The Department of Health and Human Services' Office of Inspector General (OIG) issued a report last week detailing the results of its review the Food and Drug Administration's (FDA's) inspection of domestic food facilities, as well as its advisory and enforcement actions taken in response to significant inspection violations. 1/ The key takeaway from the report is that FDA should do more to ensure the food supply is safe by taking "swift and effective action" to ensure facilities promptly correct problems identified during inspections. This memorandum summarizes the OIG's key findings and recommendations and also discusses how the report may affect facility inspections and subsequent agency actions in the future.
The OIG's report includes five primary findings related to FDA's pace of domestic food facility inspections, the rate of follow-up inspections, FDA actions to ensure facilities take corrective action, and the timeliness of FDA's response actions.
- Finding 1: FDA is on track to meet the initial inspection timeframes FSMA mandates, but challenges remain to meet those timeframes going forward.
The FDA Food Safety Modernization Act (FSMA) mandated that FDA increase the frequency of its inspections based on risk. The law required FDA to inspect high-risk facilities at least once during the initial 5-year period (from 2011 to 2015), and then at least once every 3 years for subsequent cycles. For non-high-risk facilities, FDA was required to conduct an inspection at least once during the initial 7-year cycle (from 2011 to 2017), and then at least once every 5 years for subsequent cycles.
For the initial cycle, FDA identified 21,086 high-risk facilities, and by the end of 2015 FDA had inspected or attempted to inspect all but 9 of them. Of the 61,010 non-high-risk facilities, FDA had inspected or attempted to inspect 40,623, with 2 years remaining in the inspection cycle. The OIG concluded that FDA is on track to inspect the remaining facilities by the end of 2017.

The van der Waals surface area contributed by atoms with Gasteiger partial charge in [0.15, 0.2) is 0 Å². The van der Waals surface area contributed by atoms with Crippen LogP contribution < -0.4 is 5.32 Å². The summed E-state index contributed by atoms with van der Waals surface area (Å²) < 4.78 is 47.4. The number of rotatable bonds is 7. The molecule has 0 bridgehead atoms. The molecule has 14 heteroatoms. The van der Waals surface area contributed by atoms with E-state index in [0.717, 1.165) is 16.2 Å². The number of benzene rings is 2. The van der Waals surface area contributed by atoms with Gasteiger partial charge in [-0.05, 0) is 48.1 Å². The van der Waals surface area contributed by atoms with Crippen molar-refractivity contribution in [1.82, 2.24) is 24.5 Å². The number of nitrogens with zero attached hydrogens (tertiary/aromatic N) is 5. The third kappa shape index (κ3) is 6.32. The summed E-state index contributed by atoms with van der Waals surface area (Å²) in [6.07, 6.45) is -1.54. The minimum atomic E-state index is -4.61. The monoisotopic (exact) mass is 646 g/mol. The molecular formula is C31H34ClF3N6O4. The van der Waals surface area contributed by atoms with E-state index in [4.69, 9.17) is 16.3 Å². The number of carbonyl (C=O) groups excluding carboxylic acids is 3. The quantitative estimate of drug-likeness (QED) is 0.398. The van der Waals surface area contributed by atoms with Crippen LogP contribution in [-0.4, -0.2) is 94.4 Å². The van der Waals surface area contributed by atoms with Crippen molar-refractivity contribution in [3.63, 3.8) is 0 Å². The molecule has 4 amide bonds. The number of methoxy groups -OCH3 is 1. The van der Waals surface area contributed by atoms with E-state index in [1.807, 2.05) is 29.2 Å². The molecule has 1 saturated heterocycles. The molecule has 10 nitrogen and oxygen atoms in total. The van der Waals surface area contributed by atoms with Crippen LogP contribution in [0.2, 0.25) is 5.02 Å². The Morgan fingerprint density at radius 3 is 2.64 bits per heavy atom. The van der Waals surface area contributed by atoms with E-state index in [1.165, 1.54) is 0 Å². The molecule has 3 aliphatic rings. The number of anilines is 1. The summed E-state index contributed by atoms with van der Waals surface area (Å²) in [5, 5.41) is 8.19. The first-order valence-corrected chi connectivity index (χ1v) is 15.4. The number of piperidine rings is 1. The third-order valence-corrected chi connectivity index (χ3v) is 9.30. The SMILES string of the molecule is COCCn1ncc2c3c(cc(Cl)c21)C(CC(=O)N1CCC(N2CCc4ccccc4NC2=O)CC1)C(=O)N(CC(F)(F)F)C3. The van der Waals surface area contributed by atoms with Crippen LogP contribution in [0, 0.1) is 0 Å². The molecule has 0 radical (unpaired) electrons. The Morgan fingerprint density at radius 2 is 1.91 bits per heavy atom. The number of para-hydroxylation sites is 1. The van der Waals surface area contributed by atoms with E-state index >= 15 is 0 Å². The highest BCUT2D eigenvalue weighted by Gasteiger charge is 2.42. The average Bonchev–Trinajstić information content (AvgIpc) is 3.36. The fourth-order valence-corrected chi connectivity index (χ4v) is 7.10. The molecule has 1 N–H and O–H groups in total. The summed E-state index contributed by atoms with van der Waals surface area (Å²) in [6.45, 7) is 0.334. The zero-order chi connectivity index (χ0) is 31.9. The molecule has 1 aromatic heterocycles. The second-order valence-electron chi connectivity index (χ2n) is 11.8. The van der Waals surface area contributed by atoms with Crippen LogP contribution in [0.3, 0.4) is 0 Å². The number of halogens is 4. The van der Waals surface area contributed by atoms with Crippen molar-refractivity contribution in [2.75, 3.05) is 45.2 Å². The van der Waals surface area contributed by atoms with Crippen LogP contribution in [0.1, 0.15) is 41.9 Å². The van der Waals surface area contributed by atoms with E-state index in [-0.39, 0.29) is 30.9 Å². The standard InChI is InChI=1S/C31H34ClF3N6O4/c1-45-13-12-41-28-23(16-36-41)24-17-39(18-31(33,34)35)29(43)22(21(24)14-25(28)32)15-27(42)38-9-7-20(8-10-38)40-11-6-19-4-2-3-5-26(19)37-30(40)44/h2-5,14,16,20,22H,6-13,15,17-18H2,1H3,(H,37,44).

However, the OIG identified several factors that may prevent FDA from meeting the timeframes going forward:
- The shorter timeframes for future inspection cycles likely will pose a challenge for FDA's future inspections of non-high-risk facilities. To meet the shorter time period, FDA would have to increase its previous pace of an average of 8,125 inspections per year from 2011 to 2015 to at least 12,000 per year.
- Inaccurate information, leading to attempted inspections of closed or non-operational facilities, consumes too many of FDA's inspection resources. More than 25% of facilities FDA counted toward meeting its inspection mandates for the initial cycles were out of business or not in operation at the time of the inspection. In its response to the report, however, FDA said it expects its data to improve and for there to be fewer attempted inspections over time.
- FDA lacks a policy to reschedule inspections on a timely basis if the inspection is attempted but not executed, such as may be the case for a seasonal operation or facility that is temporarily closed. Consequently, some facilities FDA attempted to inspect during its initial cycle still need to be inspected. FDA said that going forward it will immediately establish a date to reschedule such an inspection.